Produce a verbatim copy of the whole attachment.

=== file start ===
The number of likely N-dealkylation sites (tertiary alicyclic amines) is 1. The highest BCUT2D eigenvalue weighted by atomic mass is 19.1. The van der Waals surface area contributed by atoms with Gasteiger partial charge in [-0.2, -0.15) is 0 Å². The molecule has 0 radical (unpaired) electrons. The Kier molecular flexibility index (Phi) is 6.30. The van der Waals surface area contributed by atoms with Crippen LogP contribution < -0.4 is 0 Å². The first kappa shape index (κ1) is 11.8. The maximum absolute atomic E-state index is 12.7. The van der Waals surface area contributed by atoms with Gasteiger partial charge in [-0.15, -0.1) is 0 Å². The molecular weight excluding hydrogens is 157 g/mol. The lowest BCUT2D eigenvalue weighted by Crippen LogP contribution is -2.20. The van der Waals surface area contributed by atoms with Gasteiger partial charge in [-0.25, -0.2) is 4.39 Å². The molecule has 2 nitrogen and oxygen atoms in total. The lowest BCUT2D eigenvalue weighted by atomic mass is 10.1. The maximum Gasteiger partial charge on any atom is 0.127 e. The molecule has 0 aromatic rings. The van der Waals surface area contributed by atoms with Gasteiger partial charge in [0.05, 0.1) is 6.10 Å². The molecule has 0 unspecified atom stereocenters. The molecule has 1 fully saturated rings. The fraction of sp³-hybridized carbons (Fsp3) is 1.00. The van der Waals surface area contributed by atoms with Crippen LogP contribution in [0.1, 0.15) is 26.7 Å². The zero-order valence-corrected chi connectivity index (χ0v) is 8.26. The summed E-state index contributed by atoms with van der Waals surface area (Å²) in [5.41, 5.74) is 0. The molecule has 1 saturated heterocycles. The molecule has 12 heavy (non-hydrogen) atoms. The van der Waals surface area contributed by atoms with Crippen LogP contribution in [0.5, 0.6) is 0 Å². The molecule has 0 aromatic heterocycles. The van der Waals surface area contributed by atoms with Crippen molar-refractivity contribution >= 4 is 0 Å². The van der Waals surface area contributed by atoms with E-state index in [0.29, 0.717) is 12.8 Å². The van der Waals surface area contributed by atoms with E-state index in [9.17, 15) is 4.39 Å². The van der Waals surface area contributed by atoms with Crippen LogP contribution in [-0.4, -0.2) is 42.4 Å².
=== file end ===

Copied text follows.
The number of likely N-dealkylation sites (tertiary alicyclic amines) is 1. The highest BCUT2D eigenvalue weighted by atomic mass is 19.1. The van der Waals surface area contributed by atoms with Gasteiger partial charge in [-0.2, -0.15) is 0 Å². The molecule has 0 radical (unpaired) electrons. The Kier molecular flexibility index (Phi) is 6.30. The van der Waals surface area contributed by atoms with Crippen LogP contribution < -0.4 is 0 Å². The first kappa shape index (κ1) is 11.8. The maximum absolute atomic E-state index is 12.7. The van der Waals surface area contributed by atoms with Gasteiger partial charge in [-0.15, -0.1) is 0 Å². The molecular weight excluding hydrogens is 157 g/mol. The lowest BCUT2D eigenvalue weighted by Crippen LogP contribution is -2.20. The van der Waals surface area contributed by atoms with Gasteiger partial charge in [-0.25, -0.2) is 4.39 Å². The molecule has 2 nitrogen and oxygen atoms in total. The lowest BCUT2D eigenvalue weighted by atomic mass is 10.1. The maximum Gasteiger partial charge on any atom is 0.127 e. The molecule has 0 aromatic rings. The van der Waals surface area contributed by atoms with Gasteiger partial charge in [0.05, 0.1) is 6.10 Å². The molecule has 0 unspecified atom stereocenters. The molecule has 1 fully saturated rings. The fraction of sp³-hybridized carbons (Fsp3) is 1.00. The van der Waals surface area contributed by atoms with Crippen LogP contribution in [0.1, 0.15) is 26.7 Å². The zero-order valence-corrected chi connectivity index (χ0v) is 8.26. The summed E-state index contributed by atoms with van der Waals surface area (Å²) in [5.41, 5.74) is 0. The molecule has 1 saturated heterocycles. The molecule has 12 heavy (non-hydrogen) atoms. The van der Waals surface area contributed by atoms with Crippen LogP contribution in [0.5, 0.6) is 0 Å². The molecule has 0 aromatic heterocycles. The van der Waals surface area contributed by atoms with Crippen molar-refractivity contribution >= 4 is 0 Å². The van der Waals surface area contributed by atoms with E-state index in [0.29, 0.717) is 12.8 Å². The van der Waals surface area contributed by atoms with E-state index in [9.17, 15) is 4.39 Å². The van der Waals surface area contributed by atoms with Crippen LogP contribution in [-0.4, -0.2) is 42.4 Å².